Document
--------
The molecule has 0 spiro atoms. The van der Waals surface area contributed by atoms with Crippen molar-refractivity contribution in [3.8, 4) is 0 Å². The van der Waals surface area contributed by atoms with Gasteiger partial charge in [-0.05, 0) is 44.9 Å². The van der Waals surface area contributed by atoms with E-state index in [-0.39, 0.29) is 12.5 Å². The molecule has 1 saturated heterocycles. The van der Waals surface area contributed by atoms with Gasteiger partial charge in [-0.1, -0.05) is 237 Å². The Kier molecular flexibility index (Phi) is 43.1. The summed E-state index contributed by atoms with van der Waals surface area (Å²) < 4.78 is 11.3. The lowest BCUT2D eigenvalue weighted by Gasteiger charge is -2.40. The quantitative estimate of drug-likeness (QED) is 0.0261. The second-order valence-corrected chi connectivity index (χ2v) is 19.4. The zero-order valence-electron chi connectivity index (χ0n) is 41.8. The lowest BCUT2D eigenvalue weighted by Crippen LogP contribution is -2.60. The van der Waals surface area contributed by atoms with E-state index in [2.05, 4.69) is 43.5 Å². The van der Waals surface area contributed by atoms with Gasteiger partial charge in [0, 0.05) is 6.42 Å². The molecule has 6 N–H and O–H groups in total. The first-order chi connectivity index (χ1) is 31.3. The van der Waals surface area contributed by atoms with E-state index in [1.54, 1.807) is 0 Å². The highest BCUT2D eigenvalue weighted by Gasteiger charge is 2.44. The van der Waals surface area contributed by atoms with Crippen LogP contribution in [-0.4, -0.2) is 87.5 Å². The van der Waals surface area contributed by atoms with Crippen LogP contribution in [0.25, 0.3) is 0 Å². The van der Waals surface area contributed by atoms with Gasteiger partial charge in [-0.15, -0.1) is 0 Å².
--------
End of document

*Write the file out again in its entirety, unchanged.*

The molecule has 0 spiro atoms. The van der Waals surface area contributed by atoms with Crippen molar-refractivity contribution in [3.8, 4) is 0 Å². The van der Waals surface area contributed by atoms with Gasteiger partial charge in [-0.05, 0) is 44.9 Å². The van der Waals surface area contributed by atoms with E-state index in [-0.39, 0.29) is 12.5 Å². The molecule has 1 saturated heterocycles. The van der Waals surface area contributed by atoms with Gasteiger partial charge in [-0.1, -0.05) is 237 Å². The Kier molecular flexibility index (Phi) is 43.1. The summed E-state index contributed by atoms with van der Waals surface area (Å²) < 4.78 is 11.3. The lowest BCUT2D eigenvalue weighted by Gasteiger charge is -2.40. The quantitative estimate of drug-likeness (QED) is 0.0261. The second-order valence-corrected chi connectivity index (χ2v) is 19.4. The zero-order valence-electron chi connectivity index (χ0n) is 41.8. The lowest BCUT2D eigenvalue weighted by Crippen LogP contribution is -2.60. The van der Waals surface area contributed by atoms with E-state index in [2.05, 4.69) is 43.5 Å². The van der Waals surface area contributed by atoms with Gasteiger partial charge in [0, 0.05) is 6.42 Å². The molecule has 6 N–H and O–H groups in total. The first-order chi connectivity index (χ1) is 31.3. The van der Waals surface area contributed by atoms with E-state index in [1.54, 1.807) is 0 Å². The highest BCUT2D eigenvalue weighted by Gasteiger charge is 2.44. The van der Waals surface area contributed by atoms with Crippen LogP contribution in [-0.4, -0.2) is 87.5 Å². The van der Waals surface area contributed by atoms with Crippen LogP contribution in [0.25, 0.3) is 0 Å². The van der Waals surface area contributed by atoms with Gasteiger partial charge in [-0.15, -0.1) is 0 Å².